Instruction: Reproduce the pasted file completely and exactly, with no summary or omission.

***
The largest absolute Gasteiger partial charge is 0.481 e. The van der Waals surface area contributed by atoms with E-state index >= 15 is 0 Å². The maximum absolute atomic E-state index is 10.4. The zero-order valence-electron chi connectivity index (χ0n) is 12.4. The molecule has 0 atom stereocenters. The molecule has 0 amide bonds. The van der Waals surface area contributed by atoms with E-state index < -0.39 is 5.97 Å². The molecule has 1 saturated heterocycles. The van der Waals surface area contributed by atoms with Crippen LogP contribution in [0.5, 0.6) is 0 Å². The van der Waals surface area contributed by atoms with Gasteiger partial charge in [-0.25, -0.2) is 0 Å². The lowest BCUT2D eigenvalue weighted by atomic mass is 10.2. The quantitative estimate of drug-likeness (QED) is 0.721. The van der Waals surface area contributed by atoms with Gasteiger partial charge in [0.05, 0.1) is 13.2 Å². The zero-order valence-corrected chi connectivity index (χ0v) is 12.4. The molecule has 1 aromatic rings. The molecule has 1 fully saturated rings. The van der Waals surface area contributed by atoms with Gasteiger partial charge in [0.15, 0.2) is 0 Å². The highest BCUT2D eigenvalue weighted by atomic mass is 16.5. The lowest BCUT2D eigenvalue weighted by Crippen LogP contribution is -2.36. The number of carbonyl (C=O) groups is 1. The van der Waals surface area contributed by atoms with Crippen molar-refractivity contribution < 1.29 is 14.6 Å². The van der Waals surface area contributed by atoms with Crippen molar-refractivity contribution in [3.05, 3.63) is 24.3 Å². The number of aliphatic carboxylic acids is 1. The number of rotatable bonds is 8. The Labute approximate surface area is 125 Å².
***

The largest absolute Gasteiger partial charge is 0.481 e. The van der Waals surface area contributed by atoms with E-state index >= 15 is 0 Å². The maximum absolute atomic E-state index is 10.4. The zero-order valence-electron chi connectivity index (χ0n) is 12.4. The molecule has 0 atom stereocenters. The molecule has 0 amide bonds. The van der Waals surface area contributed by atoms with E-state index < -0.39 is 5.97 Å². The molecule has 1 saturated heterocycles. The van der Waals surface area contributed by atoms with Crippen LogP contribution in [0.5, 0.6) is 0 Å². The van der Waals surface area contributed by atoms with Gasteiger partial charge in [-0.25, -0.2) is 0 Å². The lowest BCUT2D eigenvalue weighted by atomic mass is 10.2. The quantitative estimate of drug-likeness (QED) is 0.721. The van der Waals surface area contributed by atoms with Gasteiger partial charge in [0.05, 0.1) is 13.2 Å². The zero-order valence-corrected chi connectivity index (χ0v) is 12.4. The molecule has 1 aromatic rings. The molecule has 1 fully saturated rings. The van der Waals surface area contributed by atoms with Gasteiger partial charge in [0.15, 0.2) is 0 Å². The highest BCUT2D eigenvalue weighted by atomic mass is 16.5. The lowest BCUT2D eigenvalue weighted by Crippen LogP contribution is -2.36. The number of carbonyl (C=O) groups is 1. The van der Waals surface area contributed by atoms with Crippen molar-refractivity contribution < 1.29 is 14.6 Å². The van der Waals surface area contributed by atoms with Crippen molar-refractivity contribution in [3.05, 3.63) is 24.3 Å². The number of aliphatic carboxylic acids is 1. The number of rotatable bonds is 8. The Labute approximate surface area is 125 Å².